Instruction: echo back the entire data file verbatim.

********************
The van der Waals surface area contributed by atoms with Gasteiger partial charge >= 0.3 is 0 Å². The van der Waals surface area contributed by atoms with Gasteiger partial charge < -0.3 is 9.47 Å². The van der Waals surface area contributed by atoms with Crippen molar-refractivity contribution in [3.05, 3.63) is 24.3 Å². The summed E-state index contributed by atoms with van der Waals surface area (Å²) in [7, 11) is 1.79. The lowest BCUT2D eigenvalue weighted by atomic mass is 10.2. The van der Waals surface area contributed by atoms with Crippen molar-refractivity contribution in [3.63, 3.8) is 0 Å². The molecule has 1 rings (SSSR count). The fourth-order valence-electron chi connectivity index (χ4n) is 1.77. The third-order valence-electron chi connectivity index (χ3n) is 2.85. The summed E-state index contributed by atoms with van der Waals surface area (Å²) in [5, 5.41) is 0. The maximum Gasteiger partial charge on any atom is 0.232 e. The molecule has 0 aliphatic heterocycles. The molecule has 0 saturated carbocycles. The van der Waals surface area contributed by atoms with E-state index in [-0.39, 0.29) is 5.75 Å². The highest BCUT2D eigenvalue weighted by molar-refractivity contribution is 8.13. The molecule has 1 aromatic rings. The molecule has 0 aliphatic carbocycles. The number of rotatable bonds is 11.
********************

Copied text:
The van der Waals surface area contributed by atoms with Gasteiger partial charge >= 0.3 is 0 Å². The van der Waals surface area contributed by atoms with Gasteiger partial charge < -0.3 is 9.47 Å². The van der Waals surface area contributed by atoms with Crippen molar-refractivity contribution in [3.05, 3.63) is 24.3 Å². The summed E-state index contributed by atoms with van der Waals surface area (Å²) in [7, 11) is 1.79. The lowest BCUT2D eigenvalue weighted by atomic mass is 10.2. The van der Waals surface area contributed by atoms with Crippen molar-refractivity contribution in [3.63, 3.8) is 0 Å². The molecule has 1 rings (SSSR count). The fourth-order valence-electron chi connectivity index (χ4n) is 1.77. The third-order valence-electron chi connectivity index (χ3n) is 2.85. The summed E-state index contributed by atoms with van der Waals surface area (Å²) in [5, 5.41) is 0. The maximum Gasteiger partial charge on any atom is 0.232 e. The molecule has 0 aliphatic heterocycles. The molecule has 0 saturated carbocycles. The van der Waals surface area contributed by atoms with E-state index in [-0.39, 0.29) is 5.75 Å². The highest BCUT2D eigenvalue weighted by molar-refractivity contribution is 8.13. The molecule has 1 aromatic rings. The molecule has 0 aliphatic carbocycles. The number of rotatable bonds is 11.